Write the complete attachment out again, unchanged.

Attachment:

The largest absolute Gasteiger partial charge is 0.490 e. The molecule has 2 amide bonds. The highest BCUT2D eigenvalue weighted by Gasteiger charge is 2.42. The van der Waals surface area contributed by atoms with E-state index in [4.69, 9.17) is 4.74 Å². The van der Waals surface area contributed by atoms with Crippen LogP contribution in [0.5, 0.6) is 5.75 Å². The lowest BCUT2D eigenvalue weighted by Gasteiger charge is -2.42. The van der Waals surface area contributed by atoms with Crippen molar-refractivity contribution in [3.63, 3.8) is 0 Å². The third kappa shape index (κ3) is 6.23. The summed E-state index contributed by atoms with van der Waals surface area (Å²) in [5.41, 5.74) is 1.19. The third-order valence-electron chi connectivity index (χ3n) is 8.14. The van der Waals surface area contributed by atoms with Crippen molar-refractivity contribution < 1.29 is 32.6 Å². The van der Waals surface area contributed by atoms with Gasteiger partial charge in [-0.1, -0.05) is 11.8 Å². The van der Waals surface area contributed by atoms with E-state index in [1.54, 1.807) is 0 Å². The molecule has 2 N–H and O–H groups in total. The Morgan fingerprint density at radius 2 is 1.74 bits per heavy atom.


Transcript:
The largest absolute Gasteiger partial charge is 0.490 e. The molecule has 2 amide bonds. The highest BCUT2D eigenvalue weighted by Gasteiger charge is 2.42. The van der Waals surface area contributed by atoms with E-state index in [4.69, 9.17) is 4.74 Å². The van der Waals surface area contributed by atoms with Crippen LogP contribution in [0.5, 0.6) is 5.75 Å². The lowest BCUT2D eigenvalue weighted by Gasteiger charge is -2.42. The van der Waals surface area contributed by atoms with Crippen molar-refractivity contribution in [3.63, 3.8) is 0 Å². The third kappa shape index (κ3) is 6.23. The summed E-state index contributed by atoms with van der Waals surface area (Å²) in [5.41, 5.74) is 1.19. The third-order valence-electron chi connectivity index (χ3n) is 8.14. The van der Waals surface area contributed by atoms with Crippen molar-refractivity contribution < 1.29 is 32.6 Å². The van der Waals surface area contributed by atoms with Gasteiger partial charge in [-0.1, -0.05) is 11.8 Å². The van der Waals surface area contributed by atoms with E-state index in [1.54, 1.807) is 0 Å². The molecule has 2 N–H and O–H groups in total. The Morgan fingerprint density at radius 2 is 1.74 bits per heavy atom.